Market Monitor: February Mid-Month Update

Headlines and Highlights
  • S&P 500 hits milestone: The Standard & Poor’s 500 index topped the 5,000 level for the first time, propelled by the strong U.S. economy and investors’ optimism about prospects for interest-rate cuts. The stock market benchmark is up 5% for 2024 at mid-month. Tech stocks and others tied to optimism about the future of artificial intelligence continued to play a disproportionate role in the market rally. International stocks have narrowed their year-to-date decline in February. Bond prices fell, reflecting the rise in rates.
  • Inflation progress slowed in January: Consumer price inflation was higher than expected last month, falling to an annual rate of 3.1% from 3.4% in December but staying stubbornly elevated in core prices outside the volatile food and energy categories. The Consumer Price Index is now down to a third of its 9.1% peak in the summer of 2022 but moving more slowly toward the Federal Reserve’s 2% target. Prices were up 0.4% from the prior month. The latest data likely delayed any Fed rate cuts and caused markets to fall sharply in response before recovering.
  • Profits on the rise: Corporate profits have surprised to the upside in the first two-thirds of fourth-quarter earnings reporting season, a positive sign for the economy and markets. S&P 500 companies were on track to report 2.9% higher earnings than in the same quarter a year earlier, according to FactSet, despite challenges from higher interest rates. That would mark a second consecutive quarter of earnings growth and the strongest quarter since 2022.
Chart of Interest

market monitor

Quick pace: The S&P rose from 4,000 to 5,000 in under three years despite a big drop in 2022.
Sources: Morningstar, Altair Advisers

Key Takeaways
  • The Fed appears even more unlikely than before to lower interest rates before its May 1st meeting, based on comments by Chair Jerome Powell downplaying the chances of a March cut as well as on hotter-than-expected January inflation data. Market traders trimmed their expectations for 2024 rate reductions but a majority still expect four or more quarter-percentage-point cuts by year-end, according to the CME FedWatch Tool.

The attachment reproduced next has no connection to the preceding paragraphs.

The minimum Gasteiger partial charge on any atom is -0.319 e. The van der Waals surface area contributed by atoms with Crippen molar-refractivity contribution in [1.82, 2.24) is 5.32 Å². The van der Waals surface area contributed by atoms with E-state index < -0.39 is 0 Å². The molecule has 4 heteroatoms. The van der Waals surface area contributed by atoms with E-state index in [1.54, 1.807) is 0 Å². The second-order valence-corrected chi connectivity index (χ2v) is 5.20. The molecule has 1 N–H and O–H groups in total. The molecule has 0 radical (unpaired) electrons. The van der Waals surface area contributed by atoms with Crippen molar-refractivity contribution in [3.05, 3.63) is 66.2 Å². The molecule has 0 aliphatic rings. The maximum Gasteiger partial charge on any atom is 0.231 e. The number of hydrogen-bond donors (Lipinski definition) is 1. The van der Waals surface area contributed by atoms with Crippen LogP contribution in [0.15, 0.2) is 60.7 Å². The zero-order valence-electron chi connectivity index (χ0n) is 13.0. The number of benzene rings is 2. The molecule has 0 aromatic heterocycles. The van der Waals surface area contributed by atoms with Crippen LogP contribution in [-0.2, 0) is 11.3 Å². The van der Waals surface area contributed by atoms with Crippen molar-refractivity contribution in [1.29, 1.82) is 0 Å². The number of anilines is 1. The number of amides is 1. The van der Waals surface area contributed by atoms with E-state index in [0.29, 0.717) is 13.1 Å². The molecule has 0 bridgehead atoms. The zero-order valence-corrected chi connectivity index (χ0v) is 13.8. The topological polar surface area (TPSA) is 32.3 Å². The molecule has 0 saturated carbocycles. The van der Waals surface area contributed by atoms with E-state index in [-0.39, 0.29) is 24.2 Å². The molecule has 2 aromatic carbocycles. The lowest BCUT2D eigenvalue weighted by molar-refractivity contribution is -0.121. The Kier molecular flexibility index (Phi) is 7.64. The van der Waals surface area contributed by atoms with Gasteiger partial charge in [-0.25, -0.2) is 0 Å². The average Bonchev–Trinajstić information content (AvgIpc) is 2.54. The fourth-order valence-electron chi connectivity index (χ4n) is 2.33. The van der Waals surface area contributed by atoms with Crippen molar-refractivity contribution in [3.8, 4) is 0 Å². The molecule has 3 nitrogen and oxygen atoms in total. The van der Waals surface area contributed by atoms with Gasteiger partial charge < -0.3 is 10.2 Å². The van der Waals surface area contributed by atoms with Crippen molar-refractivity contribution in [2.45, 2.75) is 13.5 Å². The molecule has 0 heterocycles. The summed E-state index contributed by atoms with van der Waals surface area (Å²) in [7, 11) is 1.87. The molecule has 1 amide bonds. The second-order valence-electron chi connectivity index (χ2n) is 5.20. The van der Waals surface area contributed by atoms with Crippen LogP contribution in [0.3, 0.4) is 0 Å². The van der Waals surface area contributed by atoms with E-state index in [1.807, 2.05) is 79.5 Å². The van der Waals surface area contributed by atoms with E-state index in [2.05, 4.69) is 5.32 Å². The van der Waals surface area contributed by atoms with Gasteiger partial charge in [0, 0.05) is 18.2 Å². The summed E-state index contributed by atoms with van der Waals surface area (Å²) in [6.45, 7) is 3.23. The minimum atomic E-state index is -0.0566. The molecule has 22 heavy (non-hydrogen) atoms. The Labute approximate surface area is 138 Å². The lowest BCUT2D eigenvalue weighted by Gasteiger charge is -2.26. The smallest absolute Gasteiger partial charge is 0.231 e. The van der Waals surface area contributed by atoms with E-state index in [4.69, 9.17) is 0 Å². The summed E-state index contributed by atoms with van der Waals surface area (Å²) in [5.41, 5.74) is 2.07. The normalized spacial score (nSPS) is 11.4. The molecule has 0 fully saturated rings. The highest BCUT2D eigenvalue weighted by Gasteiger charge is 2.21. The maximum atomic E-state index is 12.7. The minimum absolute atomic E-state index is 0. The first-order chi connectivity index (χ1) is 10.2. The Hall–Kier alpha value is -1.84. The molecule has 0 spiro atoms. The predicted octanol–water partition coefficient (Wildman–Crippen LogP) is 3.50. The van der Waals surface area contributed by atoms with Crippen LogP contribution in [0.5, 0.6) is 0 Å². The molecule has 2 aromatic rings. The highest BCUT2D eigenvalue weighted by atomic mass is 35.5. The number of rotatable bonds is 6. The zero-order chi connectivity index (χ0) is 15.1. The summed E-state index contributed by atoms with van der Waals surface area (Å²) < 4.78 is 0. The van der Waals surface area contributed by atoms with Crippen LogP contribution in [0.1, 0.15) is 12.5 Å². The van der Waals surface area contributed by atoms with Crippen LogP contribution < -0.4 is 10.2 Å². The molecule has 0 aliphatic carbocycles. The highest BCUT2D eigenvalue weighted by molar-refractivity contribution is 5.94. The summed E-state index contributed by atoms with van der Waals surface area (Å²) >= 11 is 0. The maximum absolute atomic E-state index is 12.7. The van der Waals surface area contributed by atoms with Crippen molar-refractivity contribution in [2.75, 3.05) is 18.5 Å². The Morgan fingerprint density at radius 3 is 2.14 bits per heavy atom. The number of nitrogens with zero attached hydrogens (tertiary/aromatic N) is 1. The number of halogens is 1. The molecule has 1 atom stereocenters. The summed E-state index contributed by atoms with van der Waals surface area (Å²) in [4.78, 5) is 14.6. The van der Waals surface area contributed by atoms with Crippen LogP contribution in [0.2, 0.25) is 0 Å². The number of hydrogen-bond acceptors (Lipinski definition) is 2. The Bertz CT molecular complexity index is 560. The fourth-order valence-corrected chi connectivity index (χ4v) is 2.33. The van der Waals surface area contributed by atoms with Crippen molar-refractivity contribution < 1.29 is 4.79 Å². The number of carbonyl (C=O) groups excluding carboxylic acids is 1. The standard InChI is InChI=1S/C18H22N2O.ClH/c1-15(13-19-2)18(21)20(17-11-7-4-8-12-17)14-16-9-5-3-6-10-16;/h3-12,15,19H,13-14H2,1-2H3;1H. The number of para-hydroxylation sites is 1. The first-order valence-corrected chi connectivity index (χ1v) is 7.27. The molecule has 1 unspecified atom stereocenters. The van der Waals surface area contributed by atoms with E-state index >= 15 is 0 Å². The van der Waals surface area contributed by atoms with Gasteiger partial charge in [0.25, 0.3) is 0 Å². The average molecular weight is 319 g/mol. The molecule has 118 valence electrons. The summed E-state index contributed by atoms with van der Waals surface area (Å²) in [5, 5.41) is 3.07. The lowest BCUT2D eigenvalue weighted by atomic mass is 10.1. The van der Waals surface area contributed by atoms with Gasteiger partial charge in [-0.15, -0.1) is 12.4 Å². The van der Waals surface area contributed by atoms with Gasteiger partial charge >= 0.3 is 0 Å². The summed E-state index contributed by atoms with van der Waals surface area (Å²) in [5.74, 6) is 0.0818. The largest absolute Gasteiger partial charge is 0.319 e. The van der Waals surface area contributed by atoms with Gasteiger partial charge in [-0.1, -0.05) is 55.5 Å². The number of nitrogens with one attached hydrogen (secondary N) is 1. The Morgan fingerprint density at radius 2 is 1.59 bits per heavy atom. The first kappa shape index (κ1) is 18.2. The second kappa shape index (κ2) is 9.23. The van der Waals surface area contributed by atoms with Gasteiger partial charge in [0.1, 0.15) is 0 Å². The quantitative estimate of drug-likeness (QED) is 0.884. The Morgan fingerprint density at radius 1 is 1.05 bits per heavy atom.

• A soft landing for the U.S. economy is now widely expected thanks to cooling inflation and the economy’s resilience. Just a quarter of business analysts and economists surveyed by the National Association of Business Economists (NABE) expect the U.S. to fall into recession this year, compared to a year ago when a majority forecast one for 2023.
  • A concerning earnings report by New York Community Bank has highlighted the continued pressures on regional banks that started with the Silicon Valley Bank failure last spring. Shares of Hicksville, N.Y.-based NYCB, which has about $100 billion in assets, have lost about 60% of their value since it reported unexpected losses on real estate loans. There is little immediate sign, however, of an acute regional bank crisis like the one that erupted last March.
  • War in the Middle East has had only a modest impact on financial markets so far this year. Oil prices have risen about 7% in 2024 but remain below where they were on October 7th, the day of the Hamas attack on Israel. Prices have been held down by concerns that continued high interest rates will contain energy demand.
  • China’s economy, the world’s second-largest, is being weighed down by persistently low consumer spending as income growth slows and high jobless rates push down wages for some workers. The economy sank further into deflation in January when the consumer price index fell 0.8% compared with a year earlier, according to official data – the fastest pace of decline in 15 years. China’s government has enacted a number of policies this year to support its struggling stock market but has yet to step in with a huge stimulus package, as it has in prior downturns.

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